Chopin Theatre is an independent, for-profit arts center located across the Polish Triangle in Chicagos Wicker Park, considered to be one of Chicagos more artistic communities. Founded in 1990, Chopin Theatre has grown one of America’s most active arts centers, producing, co-producing or presenting over 500 theater, film, literary. With approximately 1,800 unique events over its 25-year history, Chopin Theatre is privately held and operates without public funding. Chopin Theatre has produced over 110 of its own productions, mostly Eastern European, kurt Elling, Von Freeman, Fareed Haque, Adam Makowicz, Rob Mazurek, Dominic Miller and Paul Wertico. Chopin Theatre is the producer of I-Fest, www. i-fest. com, originally constructed in 1918 by M. F. The building of the Chopin Theatre was designed in 1918 by M. F, strunch Architects as a 987-seat theater at 1541-43 W. Division Street. Today it houses a Main Stage and a Cabaret Studio with its Pregnant Buffalo Lounge, during the next 40 years it went through a number of alternate uses, Security Federal Savings and Loan, thrift shop, discothèque, etc
A play is a form of literature written by a playwright, usually consisting of dialogue between characters, intended for theatrical performance rather than just reading. Plays are performed at a variety of levels, from Broadway, Off-Broadway, regional theater, to Community theatre, there are rare dramatists, notably George Bernard Shaw, who have had little preference as to whether their plays were performed or read. The term play can refer to both the works of playwrights and to their complete theatrical performance. Comedies are plays which are designed to be humorous, comedies are often filled with witty remarks, unusual characters, and strange circumstances. Certain comedies are geared toward different age groups, comedies were one of the two original play types of Ancient Greece, along with tragedies. An example of a comedy would be William Shakespeares play A Midsummer Nights Dream, a generally nonsensical genre of play, farces are often overacted and often involve slapstick humor. An example of a farce includes William Shakespeares play The Comedy of Errors, a satire play takes a comic look at current events people while at the same time attempting to make a political or social statement, for example pointing out corruption.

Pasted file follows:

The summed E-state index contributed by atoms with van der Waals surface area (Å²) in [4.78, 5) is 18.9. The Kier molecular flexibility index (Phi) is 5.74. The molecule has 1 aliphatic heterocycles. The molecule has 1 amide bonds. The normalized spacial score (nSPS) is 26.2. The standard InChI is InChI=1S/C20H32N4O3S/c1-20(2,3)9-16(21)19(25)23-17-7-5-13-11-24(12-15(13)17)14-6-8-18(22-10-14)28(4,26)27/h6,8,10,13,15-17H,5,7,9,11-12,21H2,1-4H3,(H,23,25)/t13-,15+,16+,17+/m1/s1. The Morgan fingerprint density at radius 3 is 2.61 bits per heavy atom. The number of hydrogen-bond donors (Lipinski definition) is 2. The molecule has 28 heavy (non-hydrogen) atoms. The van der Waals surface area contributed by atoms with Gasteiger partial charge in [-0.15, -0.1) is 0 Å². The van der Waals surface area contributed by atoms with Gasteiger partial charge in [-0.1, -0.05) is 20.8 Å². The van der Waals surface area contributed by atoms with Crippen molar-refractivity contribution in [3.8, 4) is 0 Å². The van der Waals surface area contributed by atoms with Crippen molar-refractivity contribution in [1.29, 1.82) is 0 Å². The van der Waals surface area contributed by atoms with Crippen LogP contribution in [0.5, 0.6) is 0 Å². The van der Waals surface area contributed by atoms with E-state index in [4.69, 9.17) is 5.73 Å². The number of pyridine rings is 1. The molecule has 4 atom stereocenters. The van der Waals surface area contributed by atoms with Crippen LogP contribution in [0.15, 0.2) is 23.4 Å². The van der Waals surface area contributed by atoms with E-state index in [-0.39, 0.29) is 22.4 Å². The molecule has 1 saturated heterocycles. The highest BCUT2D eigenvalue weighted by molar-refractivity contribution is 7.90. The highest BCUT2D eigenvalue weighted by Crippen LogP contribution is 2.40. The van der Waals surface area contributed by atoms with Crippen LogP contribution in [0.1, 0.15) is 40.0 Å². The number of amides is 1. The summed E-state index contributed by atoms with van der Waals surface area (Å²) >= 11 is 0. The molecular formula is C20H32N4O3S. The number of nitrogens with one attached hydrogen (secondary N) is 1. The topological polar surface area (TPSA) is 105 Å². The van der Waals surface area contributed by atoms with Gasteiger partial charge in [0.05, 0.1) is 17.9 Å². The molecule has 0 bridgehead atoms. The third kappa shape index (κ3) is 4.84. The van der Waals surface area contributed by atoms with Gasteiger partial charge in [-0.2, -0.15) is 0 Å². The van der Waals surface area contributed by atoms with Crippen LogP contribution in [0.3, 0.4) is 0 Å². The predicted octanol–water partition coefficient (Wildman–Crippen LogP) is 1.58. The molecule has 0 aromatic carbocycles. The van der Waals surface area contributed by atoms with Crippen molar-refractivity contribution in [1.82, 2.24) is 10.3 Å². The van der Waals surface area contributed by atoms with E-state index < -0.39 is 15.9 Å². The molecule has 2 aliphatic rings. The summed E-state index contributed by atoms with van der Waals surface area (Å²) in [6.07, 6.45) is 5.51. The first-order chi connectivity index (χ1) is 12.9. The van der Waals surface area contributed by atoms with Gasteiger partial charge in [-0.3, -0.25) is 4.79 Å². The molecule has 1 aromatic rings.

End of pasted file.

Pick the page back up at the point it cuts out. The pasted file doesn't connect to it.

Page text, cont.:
An example of a satire would be Nikolai Gogols The Government Inspector, satire plays are generally one of the most popular forms of comedy, and often considered to be their own genre entirely. This is a genre that explored relationships between men and women, and was considered risqué in its time, since restoration comedy dealt with unspoken aspects of relationships, it created a type of connection between audience and performance that was more informal and private. It is commonly agreed that restoration comedy has origins in Molière’s theories of comedy, the inconsistency between restoration comedy’s morals and the morals of the era is something that often arises during the study of this genre. This may give clues as to why, despite its original success, however, in recent years, it has become a topic of interest for theatre theorists, who have been looking into theatre styles that have their own conventions of performance. These plays contain darker themes such as death and disaster, often the protagonist of the play has a tragic flaw, a trait which leads to their downfall.
Tragic plays convey all emotions and have extremely dramatic conflicts, tragedy was one of the two original play types of Ancient Greece. Some examples of tragedies include William Shakespeares Hamlet, and John Websters play The Duchess of Malfi and these plays focus on actual historical events. They can be tragedies or comedies, but are neither of these. History as a genre was popularized by William Shakespeare. Examples of historical plays include Friedrich Schillers Demetrius and William Shakespeares King John, ballad opera, a popular theatre style at the time, was the first style of musical to be performed in the American colonies. The first musical of American origin was premiered in Philadelphia in 1767, and was called “The Disappointment”, around the 1920s, theatre styles were beginning to be defined more clearly